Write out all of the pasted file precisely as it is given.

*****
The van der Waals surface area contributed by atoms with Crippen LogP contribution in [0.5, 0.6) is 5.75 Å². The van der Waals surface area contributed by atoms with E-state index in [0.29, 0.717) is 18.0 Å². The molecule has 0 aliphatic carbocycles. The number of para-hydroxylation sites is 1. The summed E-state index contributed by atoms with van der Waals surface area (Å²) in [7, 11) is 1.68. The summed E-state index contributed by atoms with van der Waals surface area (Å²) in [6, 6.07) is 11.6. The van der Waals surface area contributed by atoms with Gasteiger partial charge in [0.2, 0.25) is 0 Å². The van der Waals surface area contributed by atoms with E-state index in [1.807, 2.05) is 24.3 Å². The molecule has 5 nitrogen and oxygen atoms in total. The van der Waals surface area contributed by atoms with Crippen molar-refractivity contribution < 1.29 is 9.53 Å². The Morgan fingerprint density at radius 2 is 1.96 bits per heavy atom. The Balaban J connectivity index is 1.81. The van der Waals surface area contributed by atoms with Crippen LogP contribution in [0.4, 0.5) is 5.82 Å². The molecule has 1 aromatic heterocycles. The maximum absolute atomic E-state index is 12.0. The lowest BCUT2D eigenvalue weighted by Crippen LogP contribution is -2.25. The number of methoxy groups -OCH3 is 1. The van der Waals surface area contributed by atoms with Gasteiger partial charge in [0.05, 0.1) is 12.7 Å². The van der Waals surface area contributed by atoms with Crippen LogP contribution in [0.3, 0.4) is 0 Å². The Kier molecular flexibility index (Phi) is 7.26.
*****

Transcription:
The van der Waals surface area contributed by atoms with Crippen LogP contribution in [0.5, 0.6) is 5.75 Å². The van der Waals surface area contributed by atoms with E-state index in [0.29, 0.717) is 18.0 Å². The molecule has 0 aliphatic carbocycles. The number of para-hydroxylation sites is 1. The summed E-state index contributed by atoms with van der Waals surface area (Å²) in [7, 11) is 1.68. The summed E-state index contributed by atoms with van der Waals surface area (Å²) in [6, 6.07) is 11.6. The van der Waals surface area contributed by atoms with Gasteiger partial charge in [0.2, 0.25) is 0 Å². The van der Waals surface area contributed by atoms with E-state index in [1.807, 2.05) is 24.3 Å². The molecule has 5 nitrogen and oxygen atoms in total. The van der Waals surface area contributed by atoms with Crippen molar-refractivity contribution < 1.29 is 9.53 Å². The Morgan fingerprint density at radius 2 is 1.96 bits per heavy atom. The Balaban J connectivity index is 1.81. The van der Waals surface area contributed by atoms with Crippen LogP contribution in [0.4, 0.5) is 5.82 Å². The molecule has 1 aromatic heterocycles. The maximum absolute atomic E-state index is 12.0. The lowest BCUT2D eigenvalue weighted by Crippen LogP contribution is -2.25. The number of methoxy groups -OCH3 is 1. The van der Waals surface area contributed by atoms with Gasteiger partial charge in [0.05, 0.1) is 12.7 Å². The van der Waals surface area contributed by atoms with Crippen LogP contribution in [0.3, 0.4) is 0 Å². The Kier molecular flexibility index (Phi) is 7.26.